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 Table of Contents  
Year : 2020  |  Volume : 9  |  Issue : 4  |  Page : 272-273

Potential pitfalls in diagnostic EUS of the esophagus

1 Division of Pediatric Gastroenterology, Children’s Hospital at Brooklyn, New York, USA
2 Division of Gastroenterology & Hepatology, Department of Medicine, SUNY Downstate College of Medicine, Brooklyn, New York, USA
3 Division of Gastroenterology, Mount Sinai Hospital, New York, USA

Date of Submission06-Dec-2019
Date of Acceptance06-Apr-2020
Date of Web Publication14-Aug-2020

Correspondence Address:
Dr. Simon S Rabinowitz
SUNY Downstate College of Medicine, The Children’s Hospital at Downstate, Brooklyn, NY
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Source of Support: None, Conflict of Interest: None

DOI: 10.4103/eus.eus_22_20

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How to cite this article:
Rabinowitz SS, Grossman E, Gress F. Potential pitfalls in diagnostic EUS of the esophagus. Endosc Ultrasound 2020;9:272-3

How to cite this URL:
Rabinowitz SS, Grossman E, Gress F. Potential pitfalls in diagnostic EUS of the esophagus. Endosc Ultrasound [serial online] 2020 [cited 2020 Sep 24];9:272-3. Available from: http://www.eusjournal.com/text.asp?2020/9/4/272/292179

Dear Editors,

The senior authors of "Predicting Pediatric Esophageal Wall Thickness: An EUS Study" [1] have taken the unorthodox step of composing an additional accompanying letter to illustrate potential pitfalls when performing diagnostic EUS. All publications have the implied understanding that other investigators will be able to replicate and extend their findings. As summarized in the discussion section of our article and demonstrated in this letter, variations in the approach to obtaining EUS measurements can yield dramatically different results.

While diagnostic EUS can provide insights into the deeper organization of any healthy or diseased gastrointestinal tract wall, reproducible measurements require a single, uniform approach. This is illustrated in the preliminary attempts to apply EUS to study eosinophilic esophagitis (EoE). Small series in children[2] and adults[3] suggest that increases in esophageal wall thickness (TWT) are seen by EUS, which correspond to esophageal wall remodeling. However, as referenced in our accompanying article, contradictory published observations question if this tool can be utilized in a meaningful way.[1]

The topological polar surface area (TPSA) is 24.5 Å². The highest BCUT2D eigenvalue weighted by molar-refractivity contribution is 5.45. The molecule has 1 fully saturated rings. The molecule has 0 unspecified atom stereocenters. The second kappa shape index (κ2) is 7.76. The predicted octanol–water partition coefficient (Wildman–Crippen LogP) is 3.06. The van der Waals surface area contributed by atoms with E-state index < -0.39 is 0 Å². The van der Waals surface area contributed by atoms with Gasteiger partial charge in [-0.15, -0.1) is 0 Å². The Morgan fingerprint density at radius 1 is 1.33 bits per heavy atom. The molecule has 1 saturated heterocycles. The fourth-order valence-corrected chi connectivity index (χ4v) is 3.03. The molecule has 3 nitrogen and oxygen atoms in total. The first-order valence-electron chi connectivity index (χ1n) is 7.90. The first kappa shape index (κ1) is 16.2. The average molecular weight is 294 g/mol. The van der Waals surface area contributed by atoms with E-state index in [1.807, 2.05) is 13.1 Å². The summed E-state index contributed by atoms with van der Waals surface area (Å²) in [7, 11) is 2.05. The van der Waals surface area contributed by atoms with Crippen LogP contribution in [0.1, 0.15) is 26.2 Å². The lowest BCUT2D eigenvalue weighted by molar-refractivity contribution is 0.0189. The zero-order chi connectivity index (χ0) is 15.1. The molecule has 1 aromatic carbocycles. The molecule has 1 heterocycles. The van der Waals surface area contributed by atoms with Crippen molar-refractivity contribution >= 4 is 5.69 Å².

Several areas of potential controversy were uncovered while performing 130 diagnostic EUS investigations on 100 pediatric patients with suspected, newly diagnosed or treated EoE. A detailed description of the technique employed and the results of measurements in control children are reported in our article. Studies employed an Olympus 20 mHZ miniprobe through a 2.8-mm channel pediatric Olympus endoscope and an Olympus EU M30S processor, Pennsylvania, USA.

[Figure 1]a and b illustrates two issues. Two measurements of the lamina propria from the same patient, during the same procedure, yielded significantly different values. Measurements were obtained with either maximal (1a) or passive (1b) distension and with the inclusion (1b) or exclusion (1a) of a furrow. With maximal distension, there is a decrease in the wall thickness. In addition, furrows, a recognized feature of EoE, markedly increase the diameter. Presently, there are no guidelines describing the recommended conditions to guide the performance of EUS in EoE patients.
Figure 1: Both images were taken from the same patient, a few minutes apart. (a) The cursors indicate that the mucosa and submucosa measure 1.3 mm in a maximally dilated esophagus by avoiding the thickened folds as has been recommended previously. (b) The cursors demonstrate that measuring with passive distension of the esophagus and including a furrow yields a mucosa + submucosa diameter of 2.7 mm

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The issue of passive vs. maximal distension can now be circumvented with the utilization of a balloon sheath (e.g., Olympus MAJ-643R , Pennsylvania, USA) which can fit over the Olympus miniprobe. Filling the balloon with water creates the acoustic interface, avoiding the need to add free water to the lumen.

Addition potential sources of controversy in reporting esophageal wall measurements will also require clarification. These include difficulties in distinguishing the mucosa and the submucosa interface, especially in younger children; the presence of additional hypoechoic signals in the lamina propria; the precise definition of distal and proximal measurements; and whether measurements obtained with an adult endoscope with a built-in processor, with a miniprobe utilizing either free water or an endoscopic balloon, are all equivalent.

We recommend that an expert consensus panel address these, and other, issues and that the conclusions be published with representative EUS images to illustrate the principles. This will permit clinical clarity when reporting EUS characterization of submucosal pathology. In addition, multicentric scientific investigations using a single technique may then provide evidence-based recommendations.

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Conflicts of interest

There are no conflicts of interest.

  References Top

Rabinowitz SS, Grossman E, Feng L, et al . Predicting pediatric esophageal wall thickness: An EUS study. Endosc Ultrasound 2020;9:259-66.  Back to cited text no. 1
  [Full text]  
Fox VL, Nurko S, Teitelbaum JE, et al . High-resolution EUS in children with eosinophilic "allergic" esophagitis. Gastrointest Endosc 2003;57:30-6.  Back to cited text no. 2
Straumann A, Conus S, Degen L, et al . Long-term budesonide maintenance treatment is partially effective for patients with eosinophilic esophagitis. Clin Gastroenterol Hepatol 2011;9:400-90.  Back to cited text no. 3


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